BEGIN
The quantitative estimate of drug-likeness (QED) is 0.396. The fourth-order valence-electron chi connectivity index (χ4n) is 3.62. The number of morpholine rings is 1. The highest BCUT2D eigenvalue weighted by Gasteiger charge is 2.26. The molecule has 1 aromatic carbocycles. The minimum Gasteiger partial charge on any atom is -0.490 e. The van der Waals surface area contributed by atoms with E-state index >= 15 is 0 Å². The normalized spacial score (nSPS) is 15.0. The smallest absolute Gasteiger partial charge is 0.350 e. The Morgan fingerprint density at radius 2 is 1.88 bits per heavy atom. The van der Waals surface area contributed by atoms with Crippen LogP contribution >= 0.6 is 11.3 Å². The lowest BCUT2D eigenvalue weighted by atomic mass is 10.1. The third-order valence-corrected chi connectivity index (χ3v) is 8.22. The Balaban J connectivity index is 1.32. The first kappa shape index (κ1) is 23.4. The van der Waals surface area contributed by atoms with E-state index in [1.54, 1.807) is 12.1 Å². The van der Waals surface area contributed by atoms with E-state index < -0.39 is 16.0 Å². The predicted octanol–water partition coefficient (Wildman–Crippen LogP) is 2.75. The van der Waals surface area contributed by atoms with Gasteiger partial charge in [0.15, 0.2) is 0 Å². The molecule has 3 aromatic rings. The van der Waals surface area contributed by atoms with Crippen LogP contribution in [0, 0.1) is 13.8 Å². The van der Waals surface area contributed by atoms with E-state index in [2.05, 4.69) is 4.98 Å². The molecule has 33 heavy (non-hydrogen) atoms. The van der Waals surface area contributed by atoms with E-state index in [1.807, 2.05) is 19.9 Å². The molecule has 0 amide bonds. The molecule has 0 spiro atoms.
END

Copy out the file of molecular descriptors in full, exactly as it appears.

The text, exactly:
The quantitative estimate of drug-likeness (QED) is 0.396. The fourth-order valence-electron chi connectivity index (χ4n) is 3.62. The number of morpholine rings is 1. The highest BCUT2D eigenvalue weighted by Gasteiger charge is 2.26. The molecule has 1 aromatic carbocycles. The minimum Gasteiger partial charge on any atom is -0.490 e. The van der Waals surface area contributed by atoms with E-state index >= 15 is 0 Å². The normalized spacial score (nSPS) is 15.0. The smallest absolute Gasteiger partial charge is 0.350 e. The Morgan fingerprint density at radius 2 is 1.88 bits per heavy atom. The van der Waals surface area contributed by atoms with Crippen LogP contribution >= 0.6 is 11.3 Å². The lowest BCUT2D eigenvalue weighted by atomic mass is 10.1. The third-order valence-corrected chi connectivity index (χ3v) is 8.22. The Balaban J connectivity index is 1.32. The first kappa shape index (κ1) is 23.4. The van der Waals surface area contributed by atoms with E-state index in [1.54, 1.807) is 12.1 Å². The van der Waals surface area contributed by atoms with E-state index < -0.39 is 16.0 Å². The predicted octanol–water partition coefficient (Wildman–Crippen LogP) is 2.75. The van der Waals surface area contributed by atoms with Gasteiger partial charge in [0.15, 0.2) is 0 Å². The molecule has 3 aromatic rings. The van der Waals surface area contributed by atoms with Crippen LogP contribution in [0, 0.1) is 13.8 Å². The van der Waals surface area contributed by atoms with E-state index in [2.05, 4.69) is 4.98 Å². The molecule has 33 heavy (non-hydrogen) atoms. The van der Waals surface area contributed by atoms with E-state index in [1.807, 2.05) is 19.9 Å². The molecule has 0 amide bonds. The molecule has 0 spiro atoms.